Thursday, May 03, 2012

brother eagle, sister sky

Sol and I wandered into Antipodes our local bookshop for a quick browse that resulted in an impulse purchase of American author and illustrator Susan Jeffers' book Brother Eagle, Sister Sky. I was captivated by Jeffers paintings and the 'story' that accompanied them. The words in the book are based on the message of Native American Chief Seattle (Seathl).
this image via Jeffers' website

Brother Eagle, Sister Sky has been met with both praise and criticism and I was in two minds whether to write about it here at all out of respect for those who are offended by the book. The main and very important criticisms are that Jeffers has adapted Chief Seattle's words to suit her creation of the book and that her paintings depict Native American people in a stereotypical way.

I decided to write about Brother Eagle, Sister Sky here initially because in our family Jeffers book opened up further talking about Indigenous people as traditional caretakers of the land and about the precious nature of the environment. And that's a positive thing in my view. And then as I read further into the controversial nature of the book that became a reason to write about it too. To start a conversation about culture and accuracy in children's literature.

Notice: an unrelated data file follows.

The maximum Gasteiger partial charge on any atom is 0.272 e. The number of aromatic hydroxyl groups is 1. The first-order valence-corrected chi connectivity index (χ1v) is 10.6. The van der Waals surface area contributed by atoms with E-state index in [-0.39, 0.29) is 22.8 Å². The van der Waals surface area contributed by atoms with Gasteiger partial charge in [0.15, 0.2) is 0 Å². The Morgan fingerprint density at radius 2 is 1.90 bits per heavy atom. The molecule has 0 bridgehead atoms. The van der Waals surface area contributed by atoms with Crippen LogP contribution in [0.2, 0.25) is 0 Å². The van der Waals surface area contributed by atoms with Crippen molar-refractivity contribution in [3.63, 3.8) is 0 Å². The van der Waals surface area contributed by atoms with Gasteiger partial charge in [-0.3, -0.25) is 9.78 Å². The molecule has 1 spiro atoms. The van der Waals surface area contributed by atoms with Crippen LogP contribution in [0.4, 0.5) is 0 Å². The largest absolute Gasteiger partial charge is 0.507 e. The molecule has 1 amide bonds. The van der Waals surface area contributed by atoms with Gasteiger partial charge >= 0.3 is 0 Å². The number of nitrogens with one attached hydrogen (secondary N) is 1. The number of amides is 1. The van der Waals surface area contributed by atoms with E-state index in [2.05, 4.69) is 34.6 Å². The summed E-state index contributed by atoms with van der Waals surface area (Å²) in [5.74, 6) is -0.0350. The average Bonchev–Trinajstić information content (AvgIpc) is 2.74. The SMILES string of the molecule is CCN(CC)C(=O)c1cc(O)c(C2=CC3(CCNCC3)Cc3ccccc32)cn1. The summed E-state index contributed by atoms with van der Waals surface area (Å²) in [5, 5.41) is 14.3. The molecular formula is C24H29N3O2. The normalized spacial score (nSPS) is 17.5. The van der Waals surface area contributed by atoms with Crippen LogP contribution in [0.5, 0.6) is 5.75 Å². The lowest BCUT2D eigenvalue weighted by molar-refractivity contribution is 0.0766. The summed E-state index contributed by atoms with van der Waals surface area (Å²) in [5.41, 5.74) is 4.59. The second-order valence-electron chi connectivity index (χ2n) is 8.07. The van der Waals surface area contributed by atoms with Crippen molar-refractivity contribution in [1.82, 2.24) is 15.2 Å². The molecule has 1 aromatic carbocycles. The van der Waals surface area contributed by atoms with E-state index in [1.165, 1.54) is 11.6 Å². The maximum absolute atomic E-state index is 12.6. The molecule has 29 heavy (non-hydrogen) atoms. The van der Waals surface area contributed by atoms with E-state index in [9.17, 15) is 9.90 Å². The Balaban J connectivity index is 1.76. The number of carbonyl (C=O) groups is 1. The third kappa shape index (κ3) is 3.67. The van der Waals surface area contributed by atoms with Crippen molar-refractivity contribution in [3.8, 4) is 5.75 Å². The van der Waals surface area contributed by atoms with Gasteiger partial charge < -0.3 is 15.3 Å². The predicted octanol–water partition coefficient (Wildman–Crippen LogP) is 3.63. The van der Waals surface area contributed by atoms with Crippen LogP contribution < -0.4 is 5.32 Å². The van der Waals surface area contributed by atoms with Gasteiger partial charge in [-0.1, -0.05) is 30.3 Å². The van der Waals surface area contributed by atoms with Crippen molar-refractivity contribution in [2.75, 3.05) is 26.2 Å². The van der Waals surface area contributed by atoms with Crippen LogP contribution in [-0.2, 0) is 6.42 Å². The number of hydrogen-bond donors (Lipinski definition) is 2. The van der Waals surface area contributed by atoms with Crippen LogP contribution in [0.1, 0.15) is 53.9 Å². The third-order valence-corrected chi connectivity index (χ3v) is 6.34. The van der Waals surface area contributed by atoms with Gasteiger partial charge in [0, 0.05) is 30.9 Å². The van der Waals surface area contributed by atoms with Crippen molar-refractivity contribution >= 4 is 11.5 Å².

These words are from the book:

"This we know: All things are connected like the blood that unites us.
We did not weave the web of life,
We are merely a strand in it.
Whatever we do to the web, we do to ourselves"

What are you teaching your children about Indigenous culture? Are you reading any great children's books about culture?

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Thanks for your comments. I read every one!

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